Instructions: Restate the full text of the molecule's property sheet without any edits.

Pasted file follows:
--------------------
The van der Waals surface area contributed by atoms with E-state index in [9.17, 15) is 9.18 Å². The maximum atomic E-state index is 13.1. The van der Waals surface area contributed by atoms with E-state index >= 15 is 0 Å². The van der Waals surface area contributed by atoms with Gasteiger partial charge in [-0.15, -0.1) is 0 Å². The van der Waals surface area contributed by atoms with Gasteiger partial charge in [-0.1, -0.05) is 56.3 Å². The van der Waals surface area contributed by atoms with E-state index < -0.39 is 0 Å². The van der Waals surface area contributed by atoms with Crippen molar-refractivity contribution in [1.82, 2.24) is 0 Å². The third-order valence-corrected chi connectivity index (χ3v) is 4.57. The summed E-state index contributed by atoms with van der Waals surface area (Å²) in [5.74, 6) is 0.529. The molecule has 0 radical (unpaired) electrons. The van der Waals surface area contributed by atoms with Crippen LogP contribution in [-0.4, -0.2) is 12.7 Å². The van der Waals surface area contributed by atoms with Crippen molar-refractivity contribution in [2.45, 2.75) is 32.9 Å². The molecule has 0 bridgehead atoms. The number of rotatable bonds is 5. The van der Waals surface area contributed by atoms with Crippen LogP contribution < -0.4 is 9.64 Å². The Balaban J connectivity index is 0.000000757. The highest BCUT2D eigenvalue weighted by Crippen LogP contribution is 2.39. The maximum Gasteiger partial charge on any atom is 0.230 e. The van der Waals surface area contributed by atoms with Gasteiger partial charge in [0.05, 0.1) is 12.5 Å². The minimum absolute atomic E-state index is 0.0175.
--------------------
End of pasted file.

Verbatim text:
The van der Waals surface area contributed by atoms with E-state index in [9.17, 15) is 9.18 Å². The maximum atomic E-state index is 13.1. The van der Waals surface area contributed by atoms with E-state index >= 15 is 0 Å². The van der Waals surface area contributed by atoms with Gasteiger partial charge in [-0.15, -0.1) is 0 Å². The van der Waals surface area contributed by atoms with Gasteiger partial charge in [-0.1, -0.05) is 56.3 Å². The van der Waals surface area contributed by atoms with E-state index < -0.39 is 0 Å². The van der Waals surface area contributed by atoms with Crippen molar-refractivity contribution in [1.82, 2.24) is 0 Å². The third-order valence-corrected chi connectivity index (χ3v) is 4.57. The summed E-state index contributed by atoms with van der Waals surface area (Å²) in [5.74, 6) is 0.529. The molecule has 0 radical (unpaired) electrons. The van der Waals surface area contributed by atoms with Crippen LogP contribution in [-0.4, -0.2) is 12.7 Å². The van der Waals surface area contributed by atoms with Crippen molar-refractivity contribution in [2.45, 2.75) is 32.9 Å². The molecule has 0 bridgehead atoms. The number of rotatable bonds is 5. The van der Waals surface area contributed by atoms with Crippen LogP contribution < -0.4 is 9.64 Å². The Balaban J connectivity index is 0.000000757. The highest BCUT2D eigenvalue weighted by Crippen LogP contribution is 2.39. The maximum Gasteiger partial charge on any atom is 0.230 e. The van der Waals surface area contributed by atoms with Gasteiger partial charge in [0.05, 0.1) is 12.5 Å². The minimum absolute atomic E-state index is 0.0175.